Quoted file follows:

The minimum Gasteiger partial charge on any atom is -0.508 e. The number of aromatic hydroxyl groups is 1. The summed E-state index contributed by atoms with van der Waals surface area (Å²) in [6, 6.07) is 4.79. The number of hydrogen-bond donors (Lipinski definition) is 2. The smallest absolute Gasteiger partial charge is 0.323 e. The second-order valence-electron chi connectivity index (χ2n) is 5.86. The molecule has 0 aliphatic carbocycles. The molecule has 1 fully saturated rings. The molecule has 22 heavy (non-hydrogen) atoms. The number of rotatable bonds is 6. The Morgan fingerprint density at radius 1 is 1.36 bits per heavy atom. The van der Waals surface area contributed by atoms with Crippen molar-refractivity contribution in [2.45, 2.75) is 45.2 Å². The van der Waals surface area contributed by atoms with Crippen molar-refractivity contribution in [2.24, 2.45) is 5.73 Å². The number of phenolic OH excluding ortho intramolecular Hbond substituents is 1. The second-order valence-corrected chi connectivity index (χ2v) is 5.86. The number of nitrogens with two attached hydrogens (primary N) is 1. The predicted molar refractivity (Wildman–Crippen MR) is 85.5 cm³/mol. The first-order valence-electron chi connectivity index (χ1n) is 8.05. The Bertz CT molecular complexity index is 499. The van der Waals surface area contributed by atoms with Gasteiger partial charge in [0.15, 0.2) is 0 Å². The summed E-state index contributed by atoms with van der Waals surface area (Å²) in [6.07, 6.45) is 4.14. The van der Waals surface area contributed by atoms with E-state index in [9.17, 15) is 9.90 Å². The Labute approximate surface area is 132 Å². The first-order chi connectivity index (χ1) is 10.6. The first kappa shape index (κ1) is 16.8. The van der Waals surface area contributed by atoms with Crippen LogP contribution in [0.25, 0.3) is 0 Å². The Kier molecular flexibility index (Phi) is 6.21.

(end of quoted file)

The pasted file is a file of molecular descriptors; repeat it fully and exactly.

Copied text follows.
The minimum Gasteiger partial charge on any atom is -0.508 e. The number of aromatic hydroxyl groups is 1. The summed E-state index contributed by atoms with van der Waals surface area (Å²) in [6, 6.07) is 4.79. The number of hydrogen-bond donors (Lipinski definition) is 2. The smallest absolute Gasteiger partial charge is 0.323 e. The second-order valence-electron chi connectivity index (χ2n) is 5.86. The molecule has 0 aliphatic carbocycles. The molecule has 1 fully saturated rings. The molecule has 22 heavy (non-hydrogen) atoms. The number of rotatable bonds is 6. The Morgan fingerprint density at radius 1 is 1.36 bits per heavy atom. The van der Waals surface area contributed by atoms with Crippen molar-refractivity contribution in [2.45, 2.75) is 45.2 Å². The van der Waals surface area contributed by atoms with Crippen molar-refractivity contribution in [2.24, 2.45) is 5.73 Å². The number of phenolic OH excluding ortho intramolecular Hbond substituents is 1. The second-order valence-corrected chi connectivity index (χ2v) is 5.86. The number of nitrogens with two attached hydrogens (primary N) is 1. The predicted molar refractivity (Wildman–Crippen MR) is 85.5 cm³/mol. The first-order valence-electron chi connectivity index (χ1n) is 8.05. The Bertz CT molecular complexity index is 499. The van der Waals surface area contributed by atoms with Gasteiger partial charge in [0.15, 0.2) is 0 Å². The summed E-state index contributed by atoms with van der Waals surface area (Å²) in [6.07, 6.45) is 4.14. The van der Waals surface area contributed by atoms with E-state index in [9.17, 15) is 9.90 Å². The Labute approximate surface area is 132 Å². The first-order chi connectivity index (χ1) is 10.6. The first kappa shape index (κ1) is 16.8. The van der Waals surface area contributed by atoms with Crippen LogP contribution in [0.25, 0.3) is 0 Å². The Kier molecular flexibility index (Phi) is 6.21.